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    Default Re: Does treating a "Treatment Free" queen really destroy her genetics?

    Quote Originally Posted by AR Beekeeper View Post
    I am not about to read all 60 relys to see if someone has already asked my question, if they have please excuse me, but assuming there is a change is it always for worse or for better?
    Could be subjective. Better or worse depends on one's point of view.
    Mark Berninghausen "Ships at a distance have every man's wish on board." Zora Neale Hurston

  11. #71
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    Default Re: Does treating a "Treatment Free" queen really destroy her genetics?

    Quote Originally Posted by Lauri View Post
    Just because you don't put treatment in the hive yourself, doesn't mean the hive is contaminate free.
    This was shown to be true in a study by Penn State's Maryanne Frazier in which she had package bees installed in new equipment w/ frames w/out foundation. When samples of wax and honey were analyzed all sorts of chemicals were found. Even fluvalinate, aka Apistan. No chemical treatments or antibiotics were used in the test hives.
    Mark Berninghausen "Ships at a distance have every man's wish on board." Zora Neale Hurston

  12. #72
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    Default Re: Does treating a "Treatment Free" queen really destroy her genetics?

    Quote Originally Posted by sqkcrk View Post
    Why? Saying that implies mistrust of the OPer. Doesn't it?
    It seems to me to be pretty obvious. If this gets said all the time, then we ought to find out who is saying it and get them to stop. We have already seen that this thread was a setup to argue against Bond Test beekeeping. There's no point in fighting the straw man. What are the facts? Why do these statements not fit with reality?

    It's like if I said commercial beekeepers requeen once and even twice a year. That is something that does get said all the time and something commercial beeks are quite keen to quash. Am I not right?
    Solomon Parker, Parker Farms, ParkerFarms.biz
    11 Years Treatment-Free, ~25 Colony Baseline

  13. #73
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    Default Re: Does treating a "Treatment Free" queen really destroy her genetics?

    No, seems to me you are cynical and untrusting. I believed what was said and took it to be true that someone said what it was said they said. You chose not to trust your fellow man.
    Mark Berninghausen "Ships at a distance have every man's wish on board." Zora Neale Hurston

  14. #74
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    Default Re: Does treating a "Treatment Free" queen really destroy her genetics?

    Mark, if someone told you they used water instead of gasoline, you wouldn't believe it either. But you're not a treatment-free beekeeper. What people claim they say means nothing to you.

    You are well versed in ripping people a new one for posting things that are obviously wrong.

    It's like if somebody said commercial beekeepers requeen twice a year. That is something that does get said all the time and something commercial beeks are quite keen to quash. Am I right?
    Solomon Parker, Parker Farms, ParkerFarms.biz
    11 Years Treatment-Free, ~25 Colony Baseline

  15. #75
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    Default Re: Does treating a "Treatment Free" queen really destroy her genetics?

    Quote Originally Posted by Solomon Parker View Post
    It's like if somebody said commercial beekeepers requeen twice a year. That is something that does get said all the time and something commercial beeks are quite keen to quash. Am I right?
    Yes, u r right.
    Mark Berninghausen "Ships at a distance have every man's wish on board." Zora Neale Hurston

  16. #76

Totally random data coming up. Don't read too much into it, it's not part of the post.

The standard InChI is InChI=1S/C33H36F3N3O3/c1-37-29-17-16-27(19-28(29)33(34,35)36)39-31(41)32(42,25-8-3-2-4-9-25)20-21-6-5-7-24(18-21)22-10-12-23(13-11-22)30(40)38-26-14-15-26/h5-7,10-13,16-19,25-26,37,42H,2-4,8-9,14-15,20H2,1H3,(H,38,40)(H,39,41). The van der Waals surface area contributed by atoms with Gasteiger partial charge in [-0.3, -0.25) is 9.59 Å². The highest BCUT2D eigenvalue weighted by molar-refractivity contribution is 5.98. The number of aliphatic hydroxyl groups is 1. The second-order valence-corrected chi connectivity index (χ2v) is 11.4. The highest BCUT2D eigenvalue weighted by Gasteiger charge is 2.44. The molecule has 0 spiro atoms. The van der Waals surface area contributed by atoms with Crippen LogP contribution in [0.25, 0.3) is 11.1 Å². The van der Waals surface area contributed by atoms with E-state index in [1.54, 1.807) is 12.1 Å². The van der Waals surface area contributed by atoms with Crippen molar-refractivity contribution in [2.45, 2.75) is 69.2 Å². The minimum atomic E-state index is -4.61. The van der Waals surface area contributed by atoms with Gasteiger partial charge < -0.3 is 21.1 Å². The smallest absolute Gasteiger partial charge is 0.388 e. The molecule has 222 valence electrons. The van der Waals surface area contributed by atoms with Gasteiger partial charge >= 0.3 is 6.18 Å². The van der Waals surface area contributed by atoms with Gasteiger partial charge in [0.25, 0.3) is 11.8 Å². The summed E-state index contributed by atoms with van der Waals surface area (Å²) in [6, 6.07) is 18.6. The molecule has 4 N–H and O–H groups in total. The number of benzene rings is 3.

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    Dec 1999
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    DuPage County, Illinois USA
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    Default Re: Does treating a "Treatment Free" queen really destroy her genetics?

    Quote Originally Posted by Solomon Parker View Post
    It's like if I said commercial beekeepers requeen once and even twice a year. That is something that does get said all the time and something commercial beeks are quite keen to quash. Am I not right?
    "New Standard
    The Gold Standard for re-queening used to be once a year. Now, it’s twice a year"

    http://www.beesource.com/point-of-vi...august-1-2011/

    Regards, Barry

  17. #77
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    Default Re: Does treating a "Treatment Free" queen really destroy her genetics?

    I'd better start building more mating nucs for next year then...Thanks for the heads up Barry

  18. #78
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    Default Re: Does treating a "Treatment Free" queen really destroy her genetics?

    Lauri, sqkcrk; What I was trying to determine was that if any change occurs, is the change capable of producing more varroa resistant bees or does it always produce a bee weaker, and more susceptible to varroa damage. If it is a craps shoot then I would think it is foolish to not wait and see what resistance the colony would show after treatment. Actually, it is my opinion that the probability of a treatment making a change is very low.

    It also my opinion, and we all have one, is that all of this treatment/treatment free discourse is wasted. Each side is entrenched and has no intention of giving ground, therefore we should confine ourselves to giving to other beekeepers what advice we can about practical beekeeping. Ulitmately each person will make their own decision about how they will keep their bees, and if their bees prosper, they will get the credit for making the proper decision.

  19. #79
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    Default Re: Does treating a "Treatment Free" queen really destroy her genetics?

    Commercials requeening twice a year? Who authorized the release of this information? It must have been Snowden.
    "People will generally accept facts as truth only if the facts agree with what they already believe."- Andy Rooney

  20. #80
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    Default Re: Does treating a "Treatment Free" queen really destroy her genetics?

    Quote Originally Posted by AR Beekeeper View Post
    Lauri, sqkcrk; What I was trying to determine was that if any change occurs, is the change capable of producing more varroa resistant bees or does it always produce a bee weaker, ...
    Who knows? Bees are complex creatures.
    Mark Berninghausen "Ships at a distance have every man's wish on board." Zora Neale Hurston